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Irish Whiskey Bucking The Trend

Contributor:
Fuseworks Media
Fuseworks Media
Irish Whiskey Bucking The Trend

Melbourne -The luck of the Irish has held true for Irish whiskey as it has bucked the trend in the whiskey market to emerge from the recession relatively unscathed finds Datamonitor.

Research* from the independent business analyst has found that one of the reasons Irish whiskey remains strong within the spirits market is its popularity in the US and its ability to break through the age barrier and appeal to a younger audience, unlike the whiskey market as a whole.

As a result Irish whiskey is predicted to grow at a rate of 9.4% year on year over five years to 2014 in the US compared to just 2% for the overall whisky market and 0.2% for Scotch whisky.

"Irish whiskey has successfully set itself apart from the general market which has traditionally been dominated by older drinkers. In fact our research has revealed that in the US within the spirits market as a whole 41% of whiskey drinkers are over 55 compared to only 4% who are in the youngest age category" says Vicky McCrorie analyst at Datamonitor.

"Irish whiskey has broken the mould by appealing to younger drinkers with its smooth taste and image as a prestigious and affordable European drink. While Scotch shares the same European heritage, it has appeared to fail to break through to the younger demographic in the US in part due to cost, resulting in a far weaker predicted growth than its Irish counterpart" comments McCrorie, based in London.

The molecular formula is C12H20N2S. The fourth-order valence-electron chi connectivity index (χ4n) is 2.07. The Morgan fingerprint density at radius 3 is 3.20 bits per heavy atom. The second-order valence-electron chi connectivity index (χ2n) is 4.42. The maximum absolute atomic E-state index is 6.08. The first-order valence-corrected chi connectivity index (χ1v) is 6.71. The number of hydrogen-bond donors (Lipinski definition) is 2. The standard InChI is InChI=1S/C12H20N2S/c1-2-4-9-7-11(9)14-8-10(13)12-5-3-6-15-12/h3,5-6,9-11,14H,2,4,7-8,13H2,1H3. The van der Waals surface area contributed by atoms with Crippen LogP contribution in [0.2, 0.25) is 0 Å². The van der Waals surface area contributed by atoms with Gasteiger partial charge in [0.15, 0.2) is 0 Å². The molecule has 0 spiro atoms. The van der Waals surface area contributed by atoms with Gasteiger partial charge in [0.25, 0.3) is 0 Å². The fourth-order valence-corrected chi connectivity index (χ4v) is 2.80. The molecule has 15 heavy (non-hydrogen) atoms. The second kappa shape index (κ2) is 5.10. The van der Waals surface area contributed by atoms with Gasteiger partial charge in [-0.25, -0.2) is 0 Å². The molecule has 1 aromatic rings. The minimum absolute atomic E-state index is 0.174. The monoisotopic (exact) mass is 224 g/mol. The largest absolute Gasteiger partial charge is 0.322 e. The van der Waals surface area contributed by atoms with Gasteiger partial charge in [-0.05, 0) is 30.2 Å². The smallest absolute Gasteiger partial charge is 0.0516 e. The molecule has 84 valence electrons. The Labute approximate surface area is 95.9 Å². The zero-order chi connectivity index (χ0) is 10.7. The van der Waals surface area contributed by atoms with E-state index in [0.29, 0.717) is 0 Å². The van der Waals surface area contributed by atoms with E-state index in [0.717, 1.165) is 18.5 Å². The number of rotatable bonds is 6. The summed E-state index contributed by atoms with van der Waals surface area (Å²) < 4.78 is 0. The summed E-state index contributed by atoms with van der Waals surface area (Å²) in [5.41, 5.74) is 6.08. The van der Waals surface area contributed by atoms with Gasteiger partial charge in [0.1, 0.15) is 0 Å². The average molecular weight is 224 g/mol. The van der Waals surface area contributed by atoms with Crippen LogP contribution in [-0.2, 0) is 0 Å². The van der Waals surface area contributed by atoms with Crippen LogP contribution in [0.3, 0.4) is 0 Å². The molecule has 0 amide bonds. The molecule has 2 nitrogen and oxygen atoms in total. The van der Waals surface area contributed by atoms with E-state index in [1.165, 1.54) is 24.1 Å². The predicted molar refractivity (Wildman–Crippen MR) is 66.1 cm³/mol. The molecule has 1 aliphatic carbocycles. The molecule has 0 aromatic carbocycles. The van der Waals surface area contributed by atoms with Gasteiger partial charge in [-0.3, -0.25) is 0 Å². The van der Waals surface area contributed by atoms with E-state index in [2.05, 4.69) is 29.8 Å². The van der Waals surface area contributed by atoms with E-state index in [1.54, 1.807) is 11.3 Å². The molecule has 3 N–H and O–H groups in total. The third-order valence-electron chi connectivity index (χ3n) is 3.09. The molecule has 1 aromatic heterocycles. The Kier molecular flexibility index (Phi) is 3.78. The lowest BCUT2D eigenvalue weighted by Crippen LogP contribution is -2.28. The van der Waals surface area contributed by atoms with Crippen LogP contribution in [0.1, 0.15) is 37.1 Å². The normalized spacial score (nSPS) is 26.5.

Irish whiskey has successfully appealed to "pre-committal" young men who Datamonitor has revealed as both continuing to spend throughout the recession and being more adventurous in trying new brands. As a result of the popularity of the drink, Datamonitor has recorded the launch of five new products in the first four months of 2010, despite the recession.

One brand taking advantage of the popularity of the Irish tipple in the US is Jameson which is currently the best selling Irish whiskey in the world, and like the Irish whiskey market as a whole, has been largely unaffected by the recession. The brand has led a strong marketing and advertising campaign to ensure they appeal to a young audience. This has involved an annual comedy tour, dynamic media projections that create a buzz as well as an epic TV advert shown on stations popular with young men.

"Irish whiskey is an example of a European brand trading on the fact that it's different to what is already on offer in an established market like the US. It has therefore become recession proof. Jameson has succeeded by identifying a market and spotting a demographic where there is potential for growth. As a result their sales have weathered the financial storm and will continue to grow as the global economy recovers" concludes Ms McCrorie.

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